As a formal system, biological taxonomy gives us a nice example to look at through a critical lens. Does our traditional system of species names really “conform to reality” according to our best understanding of science today? Does it make internal sense, providing good explanations for why two animals should be in the same box, rather than different boxes? Can it explain why I can’t get a hybrid between two damn nearly identical-looking finches, but I could be the proud owner of a Sheppug?
If you drop down the Wikipedian rabbit hole of the history of biological taxonomy, you’ll get a quick tour of all the ways in which we’ve tried to approach this effort of critter-boxing over the centuries. Early versions, especially those prior to Darwin’s theory of evolution, were all based on easily detected surface features, like how living things look, or what medicinal use they could be put to, or whether they can make babies together (in exactly the way that horses and seals can’t).
In modern times, however, we have achieved a broad consensus on a couple important ideas that change how we categorize living things. First, Darwin's notion of evolution through natural selection; and second, the grounding of evolution in the specific biochemical mechanism of genetics. The essential pattern of life is DNA, and so the "tree of life" is really a "tree of DNA patterns"–patterns that all evolved from common descent.
So, our two finch species have DNA patterns that are different; they're relatively close to each other in the grand scheme of things (say, 99.99%, for sake of argument), but not identical. All the individual Golden Napers have much more similar DNA to each other (with, say, 0.0001% difference between individuals of the species) than they do to any individual Golden Winger. From a mathematical perspective, the two species are clear “lumps” of DNA patterns. And both species, being types of finches, have much more similar DNA patterns to each other than to chickens, or lizards, or broccoli.
Of course, the conceptual question isn’t just about the “leaf nodes” of the tree of life–the species (by whatever criteria you define them). It’s also about the interior nodes, the groupings of similar species (and groupings of those, and so forth). The original Linnaean system of taxonomy asserted a fixed number of “ranks”–the increasingly general classifications you probably learned in grade school, going up from species to genus, family, order, class, phylum, kingdom, and domain. (Did you learn "Dear King Philip Came Over For Good Soup" or some other such mnemonic in school?)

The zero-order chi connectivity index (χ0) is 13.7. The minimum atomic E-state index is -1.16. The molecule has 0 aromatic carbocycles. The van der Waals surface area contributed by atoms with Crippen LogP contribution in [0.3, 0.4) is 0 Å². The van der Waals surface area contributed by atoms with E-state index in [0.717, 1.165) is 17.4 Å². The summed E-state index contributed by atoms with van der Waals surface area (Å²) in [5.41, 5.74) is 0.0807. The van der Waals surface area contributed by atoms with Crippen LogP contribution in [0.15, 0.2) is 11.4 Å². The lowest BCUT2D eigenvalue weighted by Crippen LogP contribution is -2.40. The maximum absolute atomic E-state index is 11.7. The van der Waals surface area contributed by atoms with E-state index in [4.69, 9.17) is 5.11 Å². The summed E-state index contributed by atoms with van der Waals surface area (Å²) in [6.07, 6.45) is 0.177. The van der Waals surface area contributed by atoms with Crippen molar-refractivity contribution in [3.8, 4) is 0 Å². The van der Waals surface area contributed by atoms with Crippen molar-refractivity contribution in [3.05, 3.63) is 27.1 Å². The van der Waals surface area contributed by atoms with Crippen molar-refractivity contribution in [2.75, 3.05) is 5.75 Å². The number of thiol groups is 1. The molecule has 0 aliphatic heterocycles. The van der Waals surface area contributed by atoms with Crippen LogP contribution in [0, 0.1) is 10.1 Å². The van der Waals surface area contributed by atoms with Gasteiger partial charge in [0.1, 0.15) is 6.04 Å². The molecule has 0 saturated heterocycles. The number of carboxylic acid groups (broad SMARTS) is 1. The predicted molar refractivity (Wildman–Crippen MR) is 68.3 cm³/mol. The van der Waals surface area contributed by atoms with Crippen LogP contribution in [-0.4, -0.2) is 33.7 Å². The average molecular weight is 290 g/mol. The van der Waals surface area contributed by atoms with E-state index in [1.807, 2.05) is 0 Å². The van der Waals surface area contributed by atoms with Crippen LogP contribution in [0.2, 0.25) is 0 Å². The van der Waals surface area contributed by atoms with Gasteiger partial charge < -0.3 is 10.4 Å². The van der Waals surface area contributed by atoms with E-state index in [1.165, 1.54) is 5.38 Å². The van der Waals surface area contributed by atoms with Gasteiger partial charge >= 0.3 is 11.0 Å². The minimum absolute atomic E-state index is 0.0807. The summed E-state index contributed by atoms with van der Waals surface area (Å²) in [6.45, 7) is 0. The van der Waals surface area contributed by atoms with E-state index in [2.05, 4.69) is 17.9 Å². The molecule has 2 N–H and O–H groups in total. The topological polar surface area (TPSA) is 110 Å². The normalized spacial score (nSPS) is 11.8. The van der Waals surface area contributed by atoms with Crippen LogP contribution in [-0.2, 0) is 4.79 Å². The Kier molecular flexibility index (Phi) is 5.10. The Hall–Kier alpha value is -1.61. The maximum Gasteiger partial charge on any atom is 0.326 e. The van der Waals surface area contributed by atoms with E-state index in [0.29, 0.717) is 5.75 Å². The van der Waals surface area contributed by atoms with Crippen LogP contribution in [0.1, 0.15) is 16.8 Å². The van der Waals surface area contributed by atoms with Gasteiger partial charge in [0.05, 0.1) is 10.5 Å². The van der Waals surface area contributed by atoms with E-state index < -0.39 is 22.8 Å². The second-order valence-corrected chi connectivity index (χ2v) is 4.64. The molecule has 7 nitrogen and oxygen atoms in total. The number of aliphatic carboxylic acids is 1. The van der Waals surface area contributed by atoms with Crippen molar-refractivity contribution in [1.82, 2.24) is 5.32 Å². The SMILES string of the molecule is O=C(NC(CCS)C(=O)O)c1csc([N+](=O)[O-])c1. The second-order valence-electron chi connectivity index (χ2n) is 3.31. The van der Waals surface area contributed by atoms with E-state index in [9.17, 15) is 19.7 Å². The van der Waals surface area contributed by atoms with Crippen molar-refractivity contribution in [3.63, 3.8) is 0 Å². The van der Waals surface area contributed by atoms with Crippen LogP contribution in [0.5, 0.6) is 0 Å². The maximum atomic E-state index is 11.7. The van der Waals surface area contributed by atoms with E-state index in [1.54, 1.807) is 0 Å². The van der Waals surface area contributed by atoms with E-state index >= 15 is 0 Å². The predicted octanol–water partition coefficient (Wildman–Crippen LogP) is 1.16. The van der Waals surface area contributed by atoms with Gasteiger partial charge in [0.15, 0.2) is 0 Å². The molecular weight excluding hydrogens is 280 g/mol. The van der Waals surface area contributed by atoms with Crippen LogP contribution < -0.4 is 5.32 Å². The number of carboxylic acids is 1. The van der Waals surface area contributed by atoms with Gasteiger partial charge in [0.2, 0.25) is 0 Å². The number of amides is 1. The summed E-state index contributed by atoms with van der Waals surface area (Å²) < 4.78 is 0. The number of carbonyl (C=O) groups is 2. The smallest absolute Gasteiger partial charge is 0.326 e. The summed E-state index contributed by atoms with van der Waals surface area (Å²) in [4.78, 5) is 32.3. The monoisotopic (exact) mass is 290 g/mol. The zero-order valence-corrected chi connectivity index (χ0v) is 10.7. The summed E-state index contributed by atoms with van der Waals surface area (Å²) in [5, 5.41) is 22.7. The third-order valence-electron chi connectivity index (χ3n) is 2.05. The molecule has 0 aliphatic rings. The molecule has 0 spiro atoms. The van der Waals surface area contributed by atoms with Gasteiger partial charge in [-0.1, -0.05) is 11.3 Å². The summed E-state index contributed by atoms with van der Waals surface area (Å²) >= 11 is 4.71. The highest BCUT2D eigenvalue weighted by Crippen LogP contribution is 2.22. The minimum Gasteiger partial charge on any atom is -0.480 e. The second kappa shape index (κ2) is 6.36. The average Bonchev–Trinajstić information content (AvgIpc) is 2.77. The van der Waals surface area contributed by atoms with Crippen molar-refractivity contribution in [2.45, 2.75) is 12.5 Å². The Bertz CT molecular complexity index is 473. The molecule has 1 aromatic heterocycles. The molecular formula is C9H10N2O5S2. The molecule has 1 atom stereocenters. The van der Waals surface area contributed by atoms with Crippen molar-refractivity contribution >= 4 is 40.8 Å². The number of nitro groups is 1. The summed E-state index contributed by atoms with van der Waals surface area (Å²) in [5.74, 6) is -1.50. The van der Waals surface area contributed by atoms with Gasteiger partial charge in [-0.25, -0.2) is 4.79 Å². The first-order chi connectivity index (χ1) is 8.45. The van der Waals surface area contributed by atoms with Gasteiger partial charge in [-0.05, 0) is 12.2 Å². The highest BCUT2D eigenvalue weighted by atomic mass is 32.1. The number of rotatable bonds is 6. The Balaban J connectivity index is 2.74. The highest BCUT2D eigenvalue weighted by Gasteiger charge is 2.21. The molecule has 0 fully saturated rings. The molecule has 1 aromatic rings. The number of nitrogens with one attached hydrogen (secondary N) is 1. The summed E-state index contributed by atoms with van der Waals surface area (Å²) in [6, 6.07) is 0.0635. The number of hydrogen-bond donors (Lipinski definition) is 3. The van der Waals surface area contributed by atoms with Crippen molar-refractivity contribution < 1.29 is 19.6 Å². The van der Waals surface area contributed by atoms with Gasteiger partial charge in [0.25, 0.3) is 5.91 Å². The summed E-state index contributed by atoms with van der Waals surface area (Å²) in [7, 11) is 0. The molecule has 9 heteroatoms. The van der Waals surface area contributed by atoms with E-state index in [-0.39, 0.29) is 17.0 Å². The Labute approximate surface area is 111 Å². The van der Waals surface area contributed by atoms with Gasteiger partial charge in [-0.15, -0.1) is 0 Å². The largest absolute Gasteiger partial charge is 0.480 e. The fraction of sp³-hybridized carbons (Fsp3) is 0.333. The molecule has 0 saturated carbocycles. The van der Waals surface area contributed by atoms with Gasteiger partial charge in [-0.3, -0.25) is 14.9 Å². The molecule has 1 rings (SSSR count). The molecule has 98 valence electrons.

It's a very tidy system ... but nature knows no such rules. Members of a population all differ at a genetic level, and this variation provides grist for the mill of gradual evolution by natural selection. But when some condition, like geographical separation, allows portions of a population to evolve independently for long enough, then procreation is no longer possible between the two groups, either because the genome has changed too much, or because other factors (like behavior or physiology) prevent it. This is called "speciation" or "cladogenesis", and it's not beholden to any rules about there being exactly eight discrete ranks (order, class, etc); you can get trees of arbitrary depth in branching.
The field of phylogenetics seeks to account for this, by boxing up living beings based on common ancestors for species, in a great big hierarchy that could have any number of branches or "clades". The emerging naming standards in this field, PhyloCodes, takes this new more sophisticated approach and removes the limits of a pre-existing cadre of ranks. (It’s interesting, if not surprising, that the more simpleminded old system of fixed ranks is still what you learn in school; one has to start somewhere, I suppose.)